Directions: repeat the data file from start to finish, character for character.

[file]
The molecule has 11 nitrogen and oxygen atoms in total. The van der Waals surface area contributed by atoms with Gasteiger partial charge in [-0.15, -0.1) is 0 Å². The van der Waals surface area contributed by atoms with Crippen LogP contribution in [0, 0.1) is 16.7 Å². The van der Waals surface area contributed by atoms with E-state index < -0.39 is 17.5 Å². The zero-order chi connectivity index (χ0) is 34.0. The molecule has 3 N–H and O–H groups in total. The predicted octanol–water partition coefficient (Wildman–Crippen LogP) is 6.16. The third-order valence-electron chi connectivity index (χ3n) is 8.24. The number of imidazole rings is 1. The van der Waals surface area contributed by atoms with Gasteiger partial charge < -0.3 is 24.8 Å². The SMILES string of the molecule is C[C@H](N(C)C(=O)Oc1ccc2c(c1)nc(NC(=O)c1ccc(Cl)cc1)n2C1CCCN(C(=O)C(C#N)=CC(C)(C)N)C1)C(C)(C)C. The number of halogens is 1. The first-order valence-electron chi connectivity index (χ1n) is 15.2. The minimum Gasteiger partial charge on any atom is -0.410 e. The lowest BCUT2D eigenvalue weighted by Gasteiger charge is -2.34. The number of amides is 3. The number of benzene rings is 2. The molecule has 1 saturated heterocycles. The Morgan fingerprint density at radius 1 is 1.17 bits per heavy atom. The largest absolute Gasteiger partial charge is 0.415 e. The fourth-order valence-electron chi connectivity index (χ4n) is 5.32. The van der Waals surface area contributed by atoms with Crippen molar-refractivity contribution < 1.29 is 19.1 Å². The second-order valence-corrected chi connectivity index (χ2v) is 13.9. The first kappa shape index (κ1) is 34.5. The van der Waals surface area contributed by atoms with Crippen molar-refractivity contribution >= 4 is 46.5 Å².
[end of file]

The molecule has 11 nitrogen and oxygen atoms in total. The van der Waals surface area contributed by atoms with Gasteiger partial charge in [-0.15, -0.1) is 0 Å². The van der Waals surface area contributed by atoms with Crippen LogP contribution in [0, 0.1) is 16.7 Å². The van der Waals surface area contributed by atoms with E-state index < -0.39 is 17.5 Å². The zero-order chi connectivity index (χ0) is 34.0. The molecule has 3 N–H and O–H groups in total. The predicted octanol–water partition coefficient (Wildman–Crippen LogP) is 6.16. The third-order valence-electron chi connectivity index (χ3n) is 8.24. The number of imidazole rings is 1. The van der Waals surface area contributed by atoms with Gasteiger partial charge < -0.3 is 24.8 Å². The SMILES string of the molecule is C[C@H](N(C)C(=O)Oc1ccc2c(c1)nc(NC(=O)c1ccc(Cl)cc1)n2C1CCCN(C(=O)C(C#N)=CC(C)(C)N)C1)C(C)(C)C. The number of halogens is 1. The first-order valence-electron chi connectivity index (χ1n) is 15.2. The minimum Gasteiger partial charge on any atom is -0.410 e. The lowest BCUT2D eigenvalue weighted by Gasteiger charge is -2.34. The number of amides is 3. The number of benzene rings is 2. The molecule has 1 saturated heterocycles. The Morgan fingerprint density at radius 1 is 1.17 bits per heavy atom. The largest absolute Gasteiger partial charge is 0.415 e. The fourth-order valence-electron chi connectivity index (χ4n) is 5.32. The van der Waals surface area contributed by atoms with Crippen molar-refractivity contribution < 1.29 is 19.1 Å². The second-order valence-corrected chi connectivity index (χ2v) is 13.9. The first kappa shape index (κ1) is 34.5. The van der Waals surface area contributed by atoms with Crippen molar-refractivity contribution >= 4 is 46.5 Å².